Many companies, such as Briq Bookings, accesso, and Holovis are now providing experience platforms that attractions can customise and deploy to their own operations. Every theme park, amusement, family entertainment centre, or attraction of any significant size should be looking at how it can embrace such platforms to enhance and customise operations to each individual guest. 

Don’t neglect your presence on the multisided transactional platforms such as Airbnb, Amazon Explore, Red Balloon and Virgin Experience Days – on and on that list goes. (I think there is at least one operating in nearly every country in the world.) They can be great ways to be discovered and booked by consumers, both local and global.

And despite the tremendous growth in all these kinds of platforms, there’s room for many more. The Experience Economy is set to grow tremendously, for the one thing we learned for sure from the pandemic is that, at least in the developed world, we don’t need more stuff. What gives life meaning is the shared experiences we have with our family, our loved ones, our friends, our colleagues, and even with complete strangers.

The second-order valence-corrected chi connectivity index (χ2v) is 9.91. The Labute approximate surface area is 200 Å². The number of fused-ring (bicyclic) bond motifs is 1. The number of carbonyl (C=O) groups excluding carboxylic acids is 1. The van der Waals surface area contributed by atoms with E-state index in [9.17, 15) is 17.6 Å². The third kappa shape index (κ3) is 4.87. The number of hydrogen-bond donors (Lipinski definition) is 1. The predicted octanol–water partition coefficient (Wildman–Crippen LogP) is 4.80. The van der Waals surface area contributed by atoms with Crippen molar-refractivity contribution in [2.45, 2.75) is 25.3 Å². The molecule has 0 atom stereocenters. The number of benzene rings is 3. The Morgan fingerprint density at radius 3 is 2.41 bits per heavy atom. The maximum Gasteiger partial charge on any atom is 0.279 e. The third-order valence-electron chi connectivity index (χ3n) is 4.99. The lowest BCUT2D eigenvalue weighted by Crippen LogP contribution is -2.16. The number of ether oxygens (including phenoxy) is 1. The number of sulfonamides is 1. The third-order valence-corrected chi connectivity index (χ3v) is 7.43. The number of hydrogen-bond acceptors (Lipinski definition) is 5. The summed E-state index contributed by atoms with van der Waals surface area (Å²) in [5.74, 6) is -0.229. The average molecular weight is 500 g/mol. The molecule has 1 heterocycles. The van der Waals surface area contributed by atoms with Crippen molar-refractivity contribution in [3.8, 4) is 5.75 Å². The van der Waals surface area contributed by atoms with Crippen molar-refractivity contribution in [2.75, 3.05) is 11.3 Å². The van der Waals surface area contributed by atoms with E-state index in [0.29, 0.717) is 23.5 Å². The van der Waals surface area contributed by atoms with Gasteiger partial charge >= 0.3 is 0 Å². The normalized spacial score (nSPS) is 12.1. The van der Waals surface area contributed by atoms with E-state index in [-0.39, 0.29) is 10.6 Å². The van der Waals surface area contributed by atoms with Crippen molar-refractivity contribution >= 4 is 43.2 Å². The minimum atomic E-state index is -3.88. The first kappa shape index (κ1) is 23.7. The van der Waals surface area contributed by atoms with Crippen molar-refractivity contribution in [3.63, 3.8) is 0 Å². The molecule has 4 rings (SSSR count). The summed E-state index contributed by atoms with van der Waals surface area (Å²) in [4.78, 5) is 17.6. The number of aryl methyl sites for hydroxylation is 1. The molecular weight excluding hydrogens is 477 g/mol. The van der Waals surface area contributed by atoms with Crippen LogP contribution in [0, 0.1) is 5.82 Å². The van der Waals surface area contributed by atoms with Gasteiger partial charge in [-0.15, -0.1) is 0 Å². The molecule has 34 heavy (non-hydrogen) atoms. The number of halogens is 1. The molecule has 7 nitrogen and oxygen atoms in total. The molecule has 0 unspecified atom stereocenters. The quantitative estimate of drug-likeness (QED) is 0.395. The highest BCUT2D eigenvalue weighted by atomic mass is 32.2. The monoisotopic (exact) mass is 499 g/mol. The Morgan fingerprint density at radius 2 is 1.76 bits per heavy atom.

Experience platforms can connect us to these meaningful experiences, and power, enhance, and customise them to our individual wants, needs, and desires.

More: www.attractionsmanagement.com/joepine

Disney’s MagicBand+ debuts this year at Walt Disney World Credit: Disneyland Resort
Disney’s MagicBand+ debuts this year at Walt Disney World Credit: Disney
Carnival’s Ocean Medallion experience platform “set a new bar for its incredible degree of customisation,” says Pine Credit: Carnival Corporation
Credit: Carnival Corporation
De Kartfabrique in the Netherlands uses Briq Bookings to customise its offer Credit: Courtesy of De Kartfabrique Utrecht
Credit: Courtesy of De Kartfabrique Utrecht